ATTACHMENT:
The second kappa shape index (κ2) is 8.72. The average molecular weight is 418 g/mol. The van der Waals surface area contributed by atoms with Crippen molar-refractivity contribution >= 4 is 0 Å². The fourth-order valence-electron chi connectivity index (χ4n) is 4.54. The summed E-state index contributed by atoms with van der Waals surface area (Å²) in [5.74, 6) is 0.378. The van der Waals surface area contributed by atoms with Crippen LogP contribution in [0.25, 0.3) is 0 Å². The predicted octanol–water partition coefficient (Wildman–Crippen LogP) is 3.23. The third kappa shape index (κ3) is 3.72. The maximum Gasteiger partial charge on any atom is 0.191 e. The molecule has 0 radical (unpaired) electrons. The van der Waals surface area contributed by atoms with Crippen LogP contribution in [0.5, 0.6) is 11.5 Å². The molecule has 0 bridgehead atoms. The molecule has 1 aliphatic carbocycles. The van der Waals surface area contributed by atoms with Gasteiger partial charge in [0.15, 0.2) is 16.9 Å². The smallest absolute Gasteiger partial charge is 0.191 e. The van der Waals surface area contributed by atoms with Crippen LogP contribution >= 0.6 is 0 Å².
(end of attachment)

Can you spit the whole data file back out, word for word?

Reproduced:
The second kappa shape index (κ2) is 8.72. The average molecular weight is 418 g/mol. The van der Waals surface area contributed by atoms with Crippen molar-refractivity contribution >= 4 is 0 Å². The fourth-order valence-electron chi connectivity index (χ4n) is 4.54. The summed E-state index contributed by atoms with van der Waals surface area (Å²) in [5.74, 6) is 0.378. The van der Waals surface area contributed by atoms with Crippen LogP contribution in [0.25, 0.3) is 0 Å². The predicted octanol–water partition coefficient (Wildman–Crippen LogP) is 3.23. The third kappa shape index (κ3) is 3.72. The maximum Gasteiger partial charge on any atom is 0.191 e. The molecule has 0 radical (unpaired) electrons. The van der Waals surface area contributed by atoms with Crippen LogP contribution in [0.5, 0.6) is 11.5 Å². The molecule has 0 bridgehead atoms. The molecule has 1 aliphatic carbocycles. The van der Waals surface area contributed by atoms with Gasteiger partial charge in [0.15, 0.2) is 16.9 Å². The smallest absolute Gasteiger partial charge is 0.191 e. The van der Waals surface area contributed by atoms with Crippen LogP contribution >= 0.6 is 0 Å².